Speaking in Tongues Part 23

This entry is part 23 of 27 in the series Speaking in Tongues: Can We Be Divinely Inspired?

The Gospel was to go to all the nations. One the day of Pentecost those nations were represented. When represented, the God of Heaven made it easy for those who were to hear the Gospel for the first time to hear in their native dialect. Being citizens or servants of Rome, all those present had to have spoken in Greek as commanded by the late Alexander the Great of Macedon. As has already been proved, there was no “unknown” tongue mentioned in the New Testament. The word “unknown” was put in by the translators to help our understanding but in fact it has given rise to false teachers making a new religion. As the apostles seemed determined to stay in Jerusalem God sent them persecution forcing them to do as He commanded!! “Go into ALL the world” was the command and it was not being heeded. Until the church went into places not mostly populated by Jews, the use of tongues was never discussed. When Saul was converted and had come off his sabbatical in Arabia, the Gospel began to be heard in places the Aramaic language was not known, such as Corinth. Places like Corinth, a metropolis, attracted all peoples, therefore all languages. It would be contradictory to what was seen on Pentecost for the God of Heaven to make these peoples hear the gospel in a language with which they were not the most familiar (as He did in Jerusalem). That is why we will find ONLY the peoples to whom Paul preached would have EVER spoken in any tongue, language, or dialect that was different that spoken by all. One can be safe in saying that only the Apostles Paul would have spoken in different languages. Peter, James, Andrew, or any of the others had NO NEED for them. Rebellion at the tower of Babel had necessitated all these languages, the ONE Gospel of God’s Son stopped the confusion and delivered man the TRUTH that would set him free!!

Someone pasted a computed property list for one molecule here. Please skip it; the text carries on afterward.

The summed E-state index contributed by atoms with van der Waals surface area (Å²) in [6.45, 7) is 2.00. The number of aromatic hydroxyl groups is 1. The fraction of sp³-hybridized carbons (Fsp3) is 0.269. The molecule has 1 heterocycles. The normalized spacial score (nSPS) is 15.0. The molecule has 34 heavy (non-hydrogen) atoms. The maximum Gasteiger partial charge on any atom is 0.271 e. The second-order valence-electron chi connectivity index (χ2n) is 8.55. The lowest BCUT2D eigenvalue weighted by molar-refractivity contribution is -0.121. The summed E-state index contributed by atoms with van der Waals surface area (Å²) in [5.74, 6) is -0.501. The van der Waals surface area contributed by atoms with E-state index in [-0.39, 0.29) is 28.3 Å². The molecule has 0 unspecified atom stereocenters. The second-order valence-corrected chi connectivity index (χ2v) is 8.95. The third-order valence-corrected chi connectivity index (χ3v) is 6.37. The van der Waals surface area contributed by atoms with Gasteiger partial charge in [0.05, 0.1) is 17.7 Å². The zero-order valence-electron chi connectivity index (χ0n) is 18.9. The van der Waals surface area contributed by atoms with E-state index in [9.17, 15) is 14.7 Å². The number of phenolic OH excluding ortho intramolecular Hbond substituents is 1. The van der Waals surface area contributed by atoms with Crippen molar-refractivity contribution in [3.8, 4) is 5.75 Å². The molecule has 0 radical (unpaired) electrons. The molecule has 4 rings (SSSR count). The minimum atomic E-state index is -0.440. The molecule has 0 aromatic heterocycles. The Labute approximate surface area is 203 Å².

The Church of Christ at Corinth had as its second preacher a man who (as far as is known) did not speak in languages, he was very eloquent in Greek, Acts 18:24. A very learned man in the Old Testament Scriptures, Apollos had a lot of shoe to fill following Paul. It is sad to note that Apollos was a very competitive man and may have had problems understanding that ALL the saints were now priest of God and there was no distinction as was the case in the Law of Moses. The Church had been harmed by many of his attempts to show them they had a “better” preacher in him than was Paul. It is and has been amazing to me that Apollos had even attempted to preach at Corinth having never had the apostles hands laid on him (there is no record that this was ever done).
Paul had to warn Apollos in a letter “not to go beyond that which was written and not to think of men above that which was written”. 1 Corinthians 4:6 It is embarrassing when your sins are pointed out to all the brethren, but when your name is called, it is doubly hard on prideful saints, yet many times damage has been done. This “look at me religion” and “I speak in tongues” idea has to be seen as more of a problem in Corinth than in Galatia, Ephesus, or Philippi: and many have never noticed why. I am not a head hunter for Apollos, but I can see his unscriptural teachings are, as would be expected, magnified in his converts. Paul had to correct the problem without destroying the saint.
Sometimes individual words seemed to be high-lighted in the language of some. The word “perfect” is such a word and forms the answer to most of the problems the saints at Corinth had. We have taken the discussion of the word in the Greek and shown it to mean mature, complete, and final. If, just if, Apollos had used this word to describe his preaching as superior to Paul’s, would not this word have taken on a different meaning?? Could Paul have been using a little more sarcasm?

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